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PostPosted: Sun 08 Jan, 2006 4:23 pm    Post subject: Re: Evidence of gauntlet wear/abrasion?         Reply with quote

Bill Grandy wrote:
I started wondering the same thing myself after I started wearing hourglass-styled gauntlets more often. It'd be a hard thing to find, I imagine, since so many people didn't wear gauntlets, or wore demi-gauntlets, not to mention the unfortunate degradation of the leather for so many surviving swords, and also the fact that Greyson brings up about replaced grips. Still, I'd be interested to find out if anyone has observed this.

On a related note, I don't believe that all gauntlets have this issue, but the hourglass style in particular seems to.


I'd think some wear would have shown up on the underside of guards and and pommels, enough to make it worth mentioning in some book or other.

Bill, in regards to your hourglass gaunts, which part of the gaunt is causing the abrasion? Is it the index finger lame, thumb lame or the part of the metacarpal plate that covers the base of the thumb?

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Bill Grandy
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PostPosted: Sun 08 Jan, 2006 9:06 pm    Post subject: Re: Evidence of gauntlet wear/abrasion?         Reply with quote

The part of the metacarpal plate between the base of the thumb and the index finger.
Virginia Academy of Fencing Historical Swordsmanship
--German Longsword & Italian Rapier in the DC Area--


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Michael P Smith





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PostPosted: Wed 11 Jan, 2006 9:48 am    Post subject:         Reply with quote

With my new hourglass gaunts, I find that there is constant contact between the area of the thumb and forefinger and the guard and a little between the forefinger and gaurd. A LITTLE contact with the pommel.

FWIW, the gaurd seems to show no wear so far. There is a "bright" spot on the brass decoration that made contact, so I suspect that after prolonged use, the gaunt will show a bit of wear there.
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Sean Flynt
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PostPosted: Thu 12 Jan, 2006 1:41 pm    Post subject:         Reply with quote

It's an interesting question. I wonder how often a given sword would actually have been used with gauntlets, though. Somebody might use the weapon in combat for how long and how often? Maybe that doesn't even matter, because if the weapon suffered any damage, that would be repaired before the next combat event, wouldn't it? Abrasions on the cross or pommel could be polished out. Grip leather or the whole grip could be replaced. So lots of swords we see in museums may have suffered this kind of damage throughout their working lives but were retired after their last refurbishing. And, of course, those wonderful Victorian collectors may have erased some evidence of this kind of damage. Archaeology might hold some answers, because broken, lost and discarded swords from battlefields wouldn't have been cleaned up again. Unfortunately, I would guess that these kinds of minor scars would be obliterated by rust.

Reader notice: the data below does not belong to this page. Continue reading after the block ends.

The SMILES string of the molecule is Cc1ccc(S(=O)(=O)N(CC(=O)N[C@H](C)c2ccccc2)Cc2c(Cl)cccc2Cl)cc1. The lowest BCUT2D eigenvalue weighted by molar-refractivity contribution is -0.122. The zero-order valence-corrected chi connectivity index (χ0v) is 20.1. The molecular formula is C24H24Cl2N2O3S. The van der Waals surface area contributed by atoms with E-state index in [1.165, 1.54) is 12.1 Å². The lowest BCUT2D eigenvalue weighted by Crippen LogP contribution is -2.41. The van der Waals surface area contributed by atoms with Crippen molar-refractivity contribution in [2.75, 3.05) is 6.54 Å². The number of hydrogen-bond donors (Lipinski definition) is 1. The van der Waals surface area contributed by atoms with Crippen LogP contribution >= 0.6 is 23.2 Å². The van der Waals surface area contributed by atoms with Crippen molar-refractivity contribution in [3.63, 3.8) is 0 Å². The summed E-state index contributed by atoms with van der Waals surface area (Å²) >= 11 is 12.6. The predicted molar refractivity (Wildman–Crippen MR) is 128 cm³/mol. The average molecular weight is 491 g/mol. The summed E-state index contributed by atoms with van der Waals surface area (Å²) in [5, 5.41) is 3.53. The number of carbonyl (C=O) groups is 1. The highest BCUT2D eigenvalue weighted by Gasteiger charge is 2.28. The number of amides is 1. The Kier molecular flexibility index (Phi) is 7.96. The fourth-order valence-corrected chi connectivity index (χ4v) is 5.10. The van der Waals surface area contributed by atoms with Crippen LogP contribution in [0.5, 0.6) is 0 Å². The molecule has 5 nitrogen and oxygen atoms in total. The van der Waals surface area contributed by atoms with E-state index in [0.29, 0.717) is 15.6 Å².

There could be an interesting experimental archaeology project in all this--documenting what kind of marks the gauntlets leave and where they leave them, how length/frequency of use affects the permanence of the marks, how easily they're removed, etc.

-Sean

"Everywhere I have searched for peace and nowhere found it, except in a corner with a book"- Thomas a Kempis (d. 1471)
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Don Stanko




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PostPosted: Thu 12 Jan, 2006 6:10 pm    Post subject:         Reply with quote

Hello Chad,
I have to say, your question got me curious so I looked at the swords I currently own. With medieval swords I would think gauntlet use would have been more common but with my surviving examples of medieval swords I see no abnormal wear of any kind. Of course I'm not really sure what I'm looking for. It would be nice for a modern re-enactor to scan them, maybe their eye could see something. I then looked at a Katzbalger I have, a little later than medieval but gauntlets may still have been worn. I didn't notice anything there either. And I didn't see any signs on a 16th century broadsword, 16th century semi-swepthilt or an early 17th century crabclaw broadsword (which still has the original leather grip which shows only superficial abrasion wear). Sorry I didn't have anything positive to report...